Digital Deception Decoder 
May 4, 2019

Produced by MapLight and the DigIntel Lab at the Institute for the Future, the Decoder is a newsletter to help you track the most important news, research, and analysis of deceptive digital politics. Each week, we'll send you coverage of the webs of entities that seek to manipulate public opinion, their political spending ties, and the actors working to safeguard our democracy. Know someone who might be interested? Ask them to sign up!

  • At this week’s F8 developers conference, Mark Zuckerberg announced a redesign and shift to Groups as part of the platform’s new focus on privacy, as described by Mike Isaac for The New York Times. In the Washington Post, Cat Zakrzewski explores concerns that this shift will reproduce existing disinformation problems. Poynter’s Daniel Funke and Susan Benkelman discuss how moving to ephemeral messaging would complicate fact-checking. And The Outline’s Casey Johnston points out that the shift to “private” channels won’t stop Facebook from using metadata to continue to target ads in invasive ways (business as usual). Meanwhile, Todd Haselton reports for NBC News that Google will soon allow users to control how long it stores their location and browsing data.
  • At Vox, Kurt Wagner dives into the history of Facebook’s struggles with the move to mobile, connecting it to the company’s virtual reality investments, defensive stance vis-a-vis Google, loss of public trust, and threat of regulation. (As reported in WIRED last year, a book of inspirational quotes distributed to Facebook employees on the eve of its IPO included the line, “If we don’t create the thing that kills Facebook, someone else will.”)
  • On CNN, Open Markets Institute’s Sally Hubbard challenges both Facebook’s supposed turn to privacy and the FTC’s milquetoast enforcement, noting, “Facebook's spying on citizens is a business choice, and the FTC allowing it to do so is a policy choice.” She includes several options the FTC could take to promote meaningful privacy and competition. Politico’s Nancy Scola examines measures beyond fines that the FTC is considering in its settlement with Facebook, including the creation of an “independent” privacy oversight board within the company and increasing accountability for Zuckerberg. And Vox’s Matthew Yglesias explains the rationale behind mounting political pressure to break up Big Tech.
  • Banhammer: On Thursday, Facebook banned Alex Jones and InfoWars, Louis Farrakhan, Laura Loomer, Milo Yiannopoulos, and others from both Facebook and Instagram for their advocacy of violence and hate, according to Casey Newton at The Verge. Facebook’s move comes on the heels of yet another shooting—this time, at a California synagogue—that was organized and advertised on social media. In The New York Times, Charlie Warzel bleakly observes that between this attack and the Christchurch massacre, “it seems real-world murderous hate crimes have become a message board meme of sorts” for white nationalists. And DFR Lab’s Emerson T. Brooking breaks down the digital connections between the two incidents.
  • For WIRED, Paris Martineau offers a little-considered perspective on the problems of digital media, disinformation, and violence: the emotional toll it has taken on the researchers striving to illuminate the problems and fight for solutions. Among other factors, there is a feeling of disillusionment with the internet’s early promise—a theme that The Atlantic’s Alexis C. Madrigal picks up on in his essay on “The End of Cyberspace.” Madrigal ends on a more hopeful note: “But as cyberspace breaks down as an organizing concept for what people do with their internet devices, it opens space for rekindling the concept of what the internet should be, normatively.”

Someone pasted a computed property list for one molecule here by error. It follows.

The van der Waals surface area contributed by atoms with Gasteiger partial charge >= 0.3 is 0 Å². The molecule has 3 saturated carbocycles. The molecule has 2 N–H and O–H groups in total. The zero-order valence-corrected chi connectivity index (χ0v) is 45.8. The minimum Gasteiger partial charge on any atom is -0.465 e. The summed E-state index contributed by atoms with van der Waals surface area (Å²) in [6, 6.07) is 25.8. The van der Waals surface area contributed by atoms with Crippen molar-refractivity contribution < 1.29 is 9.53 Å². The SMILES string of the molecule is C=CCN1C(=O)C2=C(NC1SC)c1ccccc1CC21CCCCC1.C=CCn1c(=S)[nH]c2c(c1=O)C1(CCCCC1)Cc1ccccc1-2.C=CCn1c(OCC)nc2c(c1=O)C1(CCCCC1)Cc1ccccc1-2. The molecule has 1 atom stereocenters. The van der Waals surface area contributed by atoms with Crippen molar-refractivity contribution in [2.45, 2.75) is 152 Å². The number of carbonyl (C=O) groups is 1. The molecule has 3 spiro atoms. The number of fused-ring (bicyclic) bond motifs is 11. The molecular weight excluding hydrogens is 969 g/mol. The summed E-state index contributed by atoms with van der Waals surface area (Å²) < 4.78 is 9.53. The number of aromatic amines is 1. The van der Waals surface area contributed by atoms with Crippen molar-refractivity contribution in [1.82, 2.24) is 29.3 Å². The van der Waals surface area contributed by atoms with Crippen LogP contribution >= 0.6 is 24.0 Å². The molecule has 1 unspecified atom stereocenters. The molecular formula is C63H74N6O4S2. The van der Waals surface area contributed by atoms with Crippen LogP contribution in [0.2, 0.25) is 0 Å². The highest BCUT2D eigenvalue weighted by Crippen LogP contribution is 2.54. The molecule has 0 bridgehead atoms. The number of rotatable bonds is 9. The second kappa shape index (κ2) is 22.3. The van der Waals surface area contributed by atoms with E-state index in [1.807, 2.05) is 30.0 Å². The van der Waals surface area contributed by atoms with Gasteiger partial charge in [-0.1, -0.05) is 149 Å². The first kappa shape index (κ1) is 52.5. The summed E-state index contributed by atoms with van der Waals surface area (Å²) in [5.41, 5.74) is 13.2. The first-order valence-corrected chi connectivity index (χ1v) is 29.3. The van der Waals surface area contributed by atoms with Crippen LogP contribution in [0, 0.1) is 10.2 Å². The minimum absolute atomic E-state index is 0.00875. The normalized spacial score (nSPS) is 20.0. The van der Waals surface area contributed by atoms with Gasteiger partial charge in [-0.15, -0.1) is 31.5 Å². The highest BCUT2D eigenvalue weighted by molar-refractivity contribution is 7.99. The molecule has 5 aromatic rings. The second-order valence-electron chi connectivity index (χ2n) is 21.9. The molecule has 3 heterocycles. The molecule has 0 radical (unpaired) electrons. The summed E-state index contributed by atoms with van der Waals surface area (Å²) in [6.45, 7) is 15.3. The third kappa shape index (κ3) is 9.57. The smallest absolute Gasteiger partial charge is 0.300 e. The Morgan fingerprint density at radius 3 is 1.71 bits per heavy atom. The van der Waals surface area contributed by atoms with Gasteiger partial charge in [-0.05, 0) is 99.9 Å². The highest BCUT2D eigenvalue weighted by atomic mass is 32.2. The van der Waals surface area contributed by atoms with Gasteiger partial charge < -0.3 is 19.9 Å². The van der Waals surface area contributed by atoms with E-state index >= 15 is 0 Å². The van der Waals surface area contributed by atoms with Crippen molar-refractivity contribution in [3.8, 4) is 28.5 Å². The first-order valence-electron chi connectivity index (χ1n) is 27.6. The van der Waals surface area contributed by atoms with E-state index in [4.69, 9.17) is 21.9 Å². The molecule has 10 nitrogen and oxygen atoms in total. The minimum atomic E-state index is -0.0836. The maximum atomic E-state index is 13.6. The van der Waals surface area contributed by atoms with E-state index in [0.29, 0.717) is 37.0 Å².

• In an op-ed in Quartz, Harvard STS fellows Maciej Kuziemski, Nina Frahm, and Kasper Schioelin argue that both Zuckerberg’s technological solutionism and Warren’s antitrust perspective are missing one element: empowering the public to be part of the policymaking process and decide their own relationship to tech. They suggest that current frameworks being considered reinforce the corporate models that created the problems.
  • Targeting: For The New York Times, Stuart A. Thompson illustrates how ad targeting works, discussing where data comes from, how data brokers operate, and how narrow slices of the population can be specified. Meanwhile, at Popular Information, Judd Legum continues to find hundreds of examples of misleading advertising by the Trump campaign that violate Facebook’s policies. In his conversations with Facebook, Legum discovered that the platform has been relying heavily on algorithms to vet political advertising. Meanwhile, a team of researchers working with Mozilla has determined that Facebook’s Ad Archive API is missing several crucial pieces of information, such as ad targeting criteria.
  • The Social Science Research Council announced the first cohort of Social Media and Democracy Research Grant recipients, who will receive access to Facebook data (2017 onward) in order to conduct a variety of projects researching the role of digital media in the spread of disinformation and political polarization in elections around the world. A Facebook, Elliot Schrage and Chaya Nayak discuss the data sets that will be available to researchers, and how they have sought to protect user privacy.
  • DC friends: Join MapLight's Ann Ravel (former Chair of the FEC) and DigIntel's Sam Woolley on May 15 for a lunchtime discussion about digital deception in the 2020 election. RSVP here.

We want to hear from you! If you have suggestions for items to include in this newsletter, please email - Hamsini Sridharan

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